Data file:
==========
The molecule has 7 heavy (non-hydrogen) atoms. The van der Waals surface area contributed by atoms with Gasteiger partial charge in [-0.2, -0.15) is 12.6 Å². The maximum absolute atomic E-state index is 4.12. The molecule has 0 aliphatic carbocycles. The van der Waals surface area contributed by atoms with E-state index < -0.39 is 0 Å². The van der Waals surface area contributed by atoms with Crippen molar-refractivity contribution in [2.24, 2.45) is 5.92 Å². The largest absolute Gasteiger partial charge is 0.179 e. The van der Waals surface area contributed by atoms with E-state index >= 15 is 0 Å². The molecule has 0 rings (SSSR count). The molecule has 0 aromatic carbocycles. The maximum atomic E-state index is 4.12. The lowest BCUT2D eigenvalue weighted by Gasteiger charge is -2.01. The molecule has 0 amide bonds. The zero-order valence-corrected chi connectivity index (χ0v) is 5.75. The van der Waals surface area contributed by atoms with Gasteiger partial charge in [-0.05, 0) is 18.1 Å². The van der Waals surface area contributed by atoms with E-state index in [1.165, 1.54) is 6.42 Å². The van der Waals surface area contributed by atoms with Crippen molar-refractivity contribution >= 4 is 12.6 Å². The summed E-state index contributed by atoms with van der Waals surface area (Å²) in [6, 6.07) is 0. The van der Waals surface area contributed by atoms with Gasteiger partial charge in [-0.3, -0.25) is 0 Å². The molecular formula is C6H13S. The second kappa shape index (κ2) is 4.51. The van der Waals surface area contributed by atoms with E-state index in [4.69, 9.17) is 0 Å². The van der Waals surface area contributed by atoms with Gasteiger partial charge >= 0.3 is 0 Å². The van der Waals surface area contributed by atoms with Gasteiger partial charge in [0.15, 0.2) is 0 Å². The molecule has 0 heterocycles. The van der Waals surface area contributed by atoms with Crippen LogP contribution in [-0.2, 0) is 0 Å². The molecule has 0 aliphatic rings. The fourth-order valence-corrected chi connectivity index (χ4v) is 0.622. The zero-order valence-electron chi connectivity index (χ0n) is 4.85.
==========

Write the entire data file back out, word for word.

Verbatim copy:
The molecule has 7 heavy (non-hydrogen) atoms. The van der Waals surface area contributed by atoms with Gasteiger partial charge in [-0.2, -0.15) is 12.6 Å². The maximum absolute atomic E-state index is 4.12. The molecule has 0 aliphatic carbocycles. The van der Waals surface area contributed by atoms with E-state index < -0.39 is 0 Å². The van der Waals surface area contributed by atoms with Crippen molar-refractivity contribution in [2.24, 2.45) is 5.92 Å². The largest absolute Gasteiger partial charge is 0.179 e. The van der Waals surface area contributed by atoms with E-state index >= 15 is 0 Å². The molecule has 0 rings (SSSR count). The molecule has 0 aromatic carbocycles. The maximum atomic E-state index is 4.12. The lowest BCUT2D eigenvalue weighted by Gasteiger charge is -2.01. The molecule has 0 amide bonds. The zero-order valence-corrected chi connectivity index (χ0v) is 5.75. The van der Waals surface area contributed by atoms with Gasteiger partial charge in [-0.05, 0) is 18.1 Å². The van der Waals surface area contributed by atoms with E-state index in [1.165, 1.54) is 6.42 Å². The van der Waals surface area contributed by atoms with Crippen molar-refractivity contribution >= 4 is 12.6 Å². The summed E-state index contributed by atoms with van der Waals surface area (Å²) in [6, 6.07) is 0. The van der Waals surface area contributed by atoms with Gasteiger partial charge in [-0.3, -0.25) is 0 Å². The molecular formula is C6H13S. The second kappa shape index (κ2) is 4.51. The van der Waals surface area contributed by atoms with E-state index in [4.69, 9.17) is 0 Å². The van der Waals surface area contributed by atoms with Gasteiger partial charge >= 0.3 is 0 Å². The van der Waals surface area contributed by atoms with Gasteiger partial charge in [0.15, 0.2) is 0 Å². The molecule has 0 heterocycles. The van der Waals surface area contributed by atoms with Crippen LogP contribution in [-0.2, 0) is 0 Å². The molecule has 0 aliphatic rings. The fourth-order valence-corrected chi connectivity index (χ4v) is 0.622. The zero-order valence-electron chi connectivity index (χ0n) is 4.85.